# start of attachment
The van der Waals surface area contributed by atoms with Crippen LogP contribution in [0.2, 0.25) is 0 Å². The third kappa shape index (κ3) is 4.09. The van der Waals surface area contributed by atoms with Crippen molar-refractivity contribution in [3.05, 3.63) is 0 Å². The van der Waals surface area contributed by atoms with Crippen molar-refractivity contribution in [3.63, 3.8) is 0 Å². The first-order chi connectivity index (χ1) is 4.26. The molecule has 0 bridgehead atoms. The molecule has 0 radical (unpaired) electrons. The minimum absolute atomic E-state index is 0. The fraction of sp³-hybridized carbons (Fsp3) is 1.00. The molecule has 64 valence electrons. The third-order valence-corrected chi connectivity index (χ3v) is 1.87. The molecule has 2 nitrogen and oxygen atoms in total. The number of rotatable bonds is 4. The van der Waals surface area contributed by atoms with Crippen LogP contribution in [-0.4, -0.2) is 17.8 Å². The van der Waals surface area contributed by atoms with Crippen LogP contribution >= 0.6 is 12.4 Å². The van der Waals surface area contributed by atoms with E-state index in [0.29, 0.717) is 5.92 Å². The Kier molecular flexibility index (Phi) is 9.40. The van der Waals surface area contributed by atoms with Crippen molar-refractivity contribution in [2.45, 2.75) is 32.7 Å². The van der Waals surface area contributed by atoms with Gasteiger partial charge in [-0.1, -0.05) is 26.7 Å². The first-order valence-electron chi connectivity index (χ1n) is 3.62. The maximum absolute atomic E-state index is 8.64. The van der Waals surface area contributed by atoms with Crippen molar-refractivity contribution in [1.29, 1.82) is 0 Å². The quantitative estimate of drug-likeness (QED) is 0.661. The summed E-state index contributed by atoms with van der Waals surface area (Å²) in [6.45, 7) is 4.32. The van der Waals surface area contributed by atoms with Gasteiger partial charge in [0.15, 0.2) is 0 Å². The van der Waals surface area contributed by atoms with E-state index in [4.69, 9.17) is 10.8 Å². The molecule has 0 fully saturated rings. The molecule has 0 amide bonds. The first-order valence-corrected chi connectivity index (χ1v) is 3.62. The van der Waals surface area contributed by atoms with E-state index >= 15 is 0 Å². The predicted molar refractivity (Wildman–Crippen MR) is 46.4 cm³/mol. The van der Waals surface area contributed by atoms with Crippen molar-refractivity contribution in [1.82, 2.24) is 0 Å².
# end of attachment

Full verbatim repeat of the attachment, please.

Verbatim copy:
The van der Waals surface area contributed by atoms with Crippen LogP contribution in [0.2, 0.25) is 0 Å². The third kappa shape index (κ3) is 4.09. The van der Waals surface area contributed by atoms with Crippen molar-refractivity contribution in [3.05, 3.63) is 0 Å². The van der Waals surface area contributed by atoms with Crippen molar-refractivity contribution in [3.63, 3.8) is 0 Å². The first-order chi connectivity index (χ1) is 4.26. The molecule has 0 bridgehead atoms. The molecule has 0 radical (unpaired) electrons. The minimum absolute atomic E-state index is 0. The fraction of sp³-hybridized carbons (Fsp3) is 1.00. The molecule has 64 valence electrons. The third-order valence-corrected chi connectivity index (χ3v) is 1.87. The molecule has 2 nitrogen and oxygen atoms in total. The number of rotatable bonds is 4. The van der Waals surface area contributed by atoms with Crippen LogP contribution in [-0.4, -0.2) is 17.8 Å². The van der Waals surface area contributed by atoms with Crippen LogP contribution >= 0.6 is 12.4 Å². The van der Waals surface area contributed by atoms with E-state index in [0.29, 0.717) is 5.92 Å². The Kier molecular flexibility index (Phi) is 9.40. The van der Waals surface area contributed by atoms with Crippen molar-refractivity contribution in [2.45, 2.75) is 32.7 Å². The van der Waals surface area contributed by atoms with Gasteiger partial charge in [-0.1, -0.05) is 26.7 Å². The first-order valence-electron chi connectivity index (χ1n) is 3.62. The maximum absolute atomic E-state index is 8.64. The van der Waals surface area contributed by atoms with Crippen molar-refractivity contribution in [1.29, 1.82) is 0 Å². The quantitative estimate of drug-likeness (QED) is 0.661. The summed E-state index contributed by atoms with van der Waals surface area (Å²) in [6.45, 7) is 4.32. The van der Waals surface area contributed by atoms with Gasteiger partial charge in [0.15, 0.2) is 0 Å². The van der Waals surface area contributed by atoms with E-state index in [4.69, 9.17) is 10.8 Å². The molecule has 0 fully saturated rings. The molecule has 0 amide bonds. The first-order valence-corrected chi connectivity index (χ1v) is 3.62. The van der Waals surface area contributed by atoms with E-state index >= 15 is 0 Å². The predicted molar refractivity (Wildman–Crippen MR) is 46.4 cm³/mol. The van der Waals surface area contributed by atoms with Crippen molar-refractivity contribution in [1.82, 2.24) is 0 Å².